HTC Vive Ships, Powered By SteamVR
The $800 Vive room-scale VR system, powered by the SteamVR platform, started arriving at eager customers’ doorsteps this week. Steam is the app store for PC gamers, and with a strong expansion into general-use applications and cross-platform licensing, it has held back Apple and Microsoft’s platform-specific app stores. It’s very popular among the people most likely to buy a PC-powered VR system, and it’s made by Bellevue, Washington-based Valve Software.
SteamVR is an extension that powers the Vive by HTC, though the company’s impressive website notes that the Rift CV1 is fully supported as well — even linking to Rift-compatible games available from the Steam store. If Steam detects a Rift CV1, it will tell you to activate SteamVR with your headset. Be sure to watch the 4-minute video at the top of the SteamVR page. According to Valve, those aren’t actors.
The SteamVR site is chock full of mixed reality videos and Valve’s game-honed humor. Examples:
Abraham Lincoln once said “as radio is to television, as analog is to digital, as 2D is to 3D, mundane existence is to virtual reality”
Valve’s room-scale tracking works “because lasers”
- Your head is included in the “what you need” section
Valve seems to be throwing its support behind a standardized way of recording or streaming mixed reality. A new spectator camera (seen in this 1-minute video) in the art tool Tilt Brush and other SteamVR titles makes it easy to capture a third-person perspective of VR, which is an easier way of sharing a VR experience than setting up a green screen.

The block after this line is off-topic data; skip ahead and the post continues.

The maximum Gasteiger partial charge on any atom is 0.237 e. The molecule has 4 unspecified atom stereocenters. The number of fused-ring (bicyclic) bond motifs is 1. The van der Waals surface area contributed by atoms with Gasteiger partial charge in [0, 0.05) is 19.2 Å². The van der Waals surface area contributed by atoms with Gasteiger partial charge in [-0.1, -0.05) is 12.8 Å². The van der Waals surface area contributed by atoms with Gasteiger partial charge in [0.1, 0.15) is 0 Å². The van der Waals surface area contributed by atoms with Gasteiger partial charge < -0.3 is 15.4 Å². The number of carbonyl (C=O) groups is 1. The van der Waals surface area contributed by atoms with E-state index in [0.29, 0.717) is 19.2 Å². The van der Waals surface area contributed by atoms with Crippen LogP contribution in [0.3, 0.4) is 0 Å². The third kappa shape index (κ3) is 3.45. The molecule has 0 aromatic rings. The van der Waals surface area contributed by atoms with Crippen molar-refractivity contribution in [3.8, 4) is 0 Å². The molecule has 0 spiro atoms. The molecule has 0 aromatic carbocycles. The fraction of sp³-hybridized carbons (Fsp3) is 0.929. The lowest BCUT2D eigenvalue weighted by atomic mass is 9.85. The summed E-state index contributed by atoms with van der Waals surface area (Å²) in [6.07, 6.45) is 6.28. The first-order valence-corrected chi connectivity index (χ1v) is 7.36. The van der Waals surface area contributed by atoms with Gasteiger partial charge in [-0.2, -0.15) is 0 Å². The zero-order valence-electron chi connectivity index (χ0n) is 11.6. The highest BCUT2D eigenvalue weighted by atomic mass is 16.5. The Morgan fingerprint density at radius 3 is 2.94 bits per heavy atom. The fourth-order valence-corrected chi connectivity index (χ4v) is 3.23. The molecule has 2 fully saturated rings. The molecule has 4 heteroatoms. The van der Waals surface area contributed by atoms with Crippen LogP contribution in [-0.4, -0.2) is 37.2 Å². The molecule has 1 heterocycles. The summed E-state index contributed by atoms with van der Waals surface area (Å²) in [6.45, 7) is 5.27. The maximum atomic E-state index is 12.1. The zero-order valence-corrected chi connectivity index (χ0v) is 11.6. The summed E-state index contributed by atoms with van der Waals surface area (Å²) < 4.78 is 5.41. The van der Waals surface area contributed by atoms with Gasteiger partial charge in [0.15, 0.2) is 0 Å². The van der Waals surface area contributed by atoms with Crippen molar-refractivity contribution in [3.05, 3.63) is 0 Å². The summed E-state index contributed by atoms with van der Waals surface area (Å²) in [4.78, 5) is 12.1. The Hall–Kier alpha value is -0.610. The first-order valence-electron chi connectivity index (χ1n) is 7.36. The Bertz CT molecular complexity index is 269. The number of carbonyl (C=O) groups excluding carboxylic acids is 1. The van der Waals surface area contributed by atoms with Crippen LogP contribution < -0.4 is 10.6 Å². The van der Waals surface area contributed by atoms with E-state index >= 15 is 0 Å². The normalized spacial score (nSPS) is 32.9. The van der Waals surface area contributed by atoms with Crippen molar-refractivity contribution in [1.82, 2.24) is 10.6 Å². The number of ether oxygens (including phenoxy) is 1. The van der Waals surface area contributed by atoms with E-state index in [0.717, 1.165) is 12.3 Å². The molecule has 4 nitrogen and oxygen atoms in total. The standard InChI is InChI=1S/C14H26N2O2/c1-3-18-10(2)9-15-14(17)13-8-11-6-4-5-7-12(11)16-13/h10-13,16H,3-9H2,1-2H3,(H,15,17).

More than 50 games are available on SteamVR, and it’s well worth your time to visit the website to see what a number of the games feel like to actually play. Both Job Simulator (1-minute video) and Fantastic Contraption (2-minute video) debuted cool mixed reality trailers this week.
WSJ wrote “Step 1 of the Vive’s setup ought to read, “Buy a bigger house.”” The NY Times wrote that the Vive’s setup “is more demanding than the Rift’s.” The Verge wrote “there’s a good argument that the Vive’s ideal customers are neither makers nor players of games.”
Rift Component Shortage Delays Shipping
Oculus told customers “we've been working through an unexpected component shortage, and, unfortunately, that issue has impacted the original shipping estimates for some early customers.” Oculus co-founder and CEO Brendan Iribe wrote on Twitter “so we're giving free shipping for all pre-orders, including international.” The free shipping offer does not apply to new orders.
Check out the iFixit teardown for an inside look at the Rift’s guts.
At GTC, Nvidia announced that it is adding VR support to its GPU-based IRAY renderer, including the ability to render stereo panoramas and lightfields, much like OTOY’s Octane render. The new version will be available in June.